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Search Results: 1 - 10 of 27555 matches for " Jong Kook Lee "
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A Study on the Seismic Isolation Systems of Bridges with Lead Rubber Bearings  [PDF]
Woo-Suk Kim, Dong-Joon Ahn, Jong-Kook Lee
Open Journal of Civil Engineering (OJCE) , 2014, DOI: 10.4236/ojce.2014.44031
Abstract: This study consists of the development and presentation of example of seismic isolation system analysis and design for a continuous, 3-span, cast-in-place concrete box girder bridge. It is expected that example is developed for all Lead-Rubber Bearing (LRB) seismic isolation system on piers and abutments which placed in between super-structure and sub-structure. Design forces, displacements, and drifts are given distinctive consideration in accordance with Caltrans Seismic Design Criteria (2004). Most of all, total displacement\"\" on design for all LRBs case is reduced comparing with combined lead-rubber and elastomeric bearing system\"\" . Therefore, this represents substantial reduction in cost because of reduction of expansion joint. This presents a summary of analysis and design of seismic isolation system by energy mitigation with LRB on bridges.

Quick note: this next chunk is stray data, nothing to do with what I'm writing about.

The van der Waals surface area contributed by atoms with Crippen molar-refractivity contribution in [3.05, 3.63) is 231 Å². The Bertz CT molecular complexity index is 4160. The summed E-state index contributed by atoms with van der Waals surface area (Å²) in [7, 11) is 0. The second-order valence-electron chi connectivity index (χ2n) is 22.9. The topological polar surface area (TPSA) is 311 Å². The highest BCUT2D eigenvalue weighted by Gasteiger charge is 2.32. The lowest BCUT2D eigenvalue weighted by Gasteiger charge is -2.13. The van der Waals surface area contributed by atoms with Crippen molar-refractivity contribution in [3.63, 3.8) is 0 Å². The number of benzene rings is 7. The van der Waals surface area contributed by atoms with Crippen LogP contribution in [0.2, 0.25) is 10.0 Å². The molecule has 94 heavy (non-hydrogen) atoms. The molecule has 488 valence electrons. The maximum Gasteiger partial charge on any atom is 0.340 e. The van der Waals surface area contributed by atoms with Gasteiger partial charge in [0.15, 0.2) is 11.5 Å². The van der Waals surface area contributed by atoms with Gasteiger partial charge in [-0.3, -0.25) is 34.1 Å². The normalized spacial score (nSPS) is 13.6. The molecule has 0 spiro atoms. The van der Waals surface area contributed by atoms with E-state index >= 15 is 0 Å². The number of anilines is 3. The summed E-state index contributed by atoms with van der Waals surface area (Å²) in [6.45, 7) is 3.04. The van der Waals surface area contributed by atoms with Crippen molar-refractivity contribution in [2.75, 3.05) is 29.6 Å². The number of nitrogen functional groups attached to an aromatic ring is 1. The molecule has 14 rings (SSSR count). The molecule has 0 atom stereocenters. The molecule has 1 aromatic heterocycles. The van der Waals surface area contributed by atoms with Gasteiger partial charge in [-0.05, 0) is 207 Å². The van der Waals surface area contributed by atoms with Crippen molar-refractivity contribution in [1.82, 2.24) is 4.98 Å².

Two Gnaphosid Spiders (Araneae: Gnaphosidae) New to Korean Spider Fauna  [PDF]
Sue Yeon Lee, Seung Tae Kim, Joon-Ho Lee, Jung Sun Yoo, Jong Kook Jung, Jae Won Lim
Open Journal of Animal Sciences (OJAS) , 2014, DOI: 10.4236/ojas.2014.43018
Abstract: Drassyllus yaginumai Kamura, 1987 and Zelotes tortuosus Kamura, 1987 belonging to Gnaphosidae were captured by pitfall trap in maize and soybean fields during the survey of arthropod fauna of agricultural ecosystem in Korea. Present work describes these 2 species with illustrations of taxonomic characters.
A Study on Water Repellent Effectiveness of Natural Oil-Applied Soil as a Building Material  [PDF]
Jong-Kook Lee, Jee-Eun Lee, Seong-Cheol Park, Hee-Dong Cho, Hye-Woong Yoo, Young-Sang Kim, Seong-Ryong Ryu, Woo-Suk Kim, Dong-Joon Ahn
Open Journal of Civil Engineering (OJCE) , 2015, DOI: 10.4236/ojce.2015.51014